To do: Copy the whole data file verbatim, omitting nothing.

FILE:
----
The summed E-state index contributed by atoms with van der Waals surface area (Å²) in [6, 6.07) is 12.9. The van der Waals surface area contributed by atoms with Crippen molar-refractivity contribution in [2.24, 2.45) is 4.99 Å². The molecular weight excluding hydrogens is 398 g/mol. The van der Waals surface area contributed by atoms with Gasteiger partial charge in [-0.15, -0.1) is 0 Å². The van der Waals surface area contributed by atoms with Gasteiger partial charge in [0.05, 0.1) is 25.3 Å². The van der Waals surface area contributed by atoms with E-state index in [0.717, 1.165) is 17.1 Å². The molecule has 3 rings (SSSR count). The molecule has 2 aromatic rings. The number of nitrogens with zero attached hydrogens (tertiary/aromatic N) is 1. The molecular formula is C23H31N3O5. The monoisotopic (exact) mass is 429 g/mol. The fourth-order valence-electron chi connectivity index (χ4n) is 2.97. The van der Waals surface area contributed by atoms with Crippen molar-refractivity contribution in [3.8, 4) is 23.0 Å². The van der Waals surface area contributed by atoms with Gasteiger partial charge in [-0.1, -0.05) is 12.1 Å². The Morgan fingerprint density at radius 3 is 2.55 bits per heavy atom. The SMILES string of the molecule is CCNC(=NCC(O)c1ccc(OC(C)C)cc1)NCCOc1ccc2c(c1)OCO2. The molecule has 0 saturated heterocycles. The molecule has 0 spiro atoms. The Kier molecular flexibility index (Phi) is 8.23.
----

The summed E-state index contributed by atoms with van der Waals surface area (Å²) in [6, 6.07) is 12.9. The van der Waals surface area contributed by atoms with Crippen molar-refractivity contribution in [2.24, 2.45) is 4.99 Å². The molecular weight excluding hydrogens is 398 g/mol. The van der Waals surface area contributed by atoms with Gasteiger partial charge in [-0.15, -0.1) is 0 Å². The van der Waals surface area contributed by atoms with Gasteiger partial charge in [0.05, 0.1) is 25.3 Å². The van der Waals surface area contributed by atoms with E-state index in [0.717, 1.165) is 17.1 Å². The molecule has 3 rings (SSSR count). The molecule has 2 aromatic rings. The number of nitrogens with zero attached hydrogens (tertiary/aromatic N) is 1. The molecular formula is C23H31N3O5. The monoisotopic (exact) mass is 429 g/mol. The fourth-order valence-electron chi connectivity index (χ4n) is 2.97. The van der Waals surface area contributed by atoms with Crippen molar-refractivity contribution in [3.8, 4) is 23.0 Å². The van der Waals surface area contributed by atoms with Gasteiger partial charge in [-0.1, -0.05) is 12.1 Å². The Morgan fingerprint density at radius 3 is 2.55 bits per heavy atom. The SMILES string of the molecule is CCNC(=NCC(O)c1ccc(OC(C)C)cc1)NCCOc1ccc2c(c1)OCO2. The molecule has 0 saturated heterocycles. The molecule has 0 spiro atoms. The Kier molecular flexibility index (Phi) is 8.23.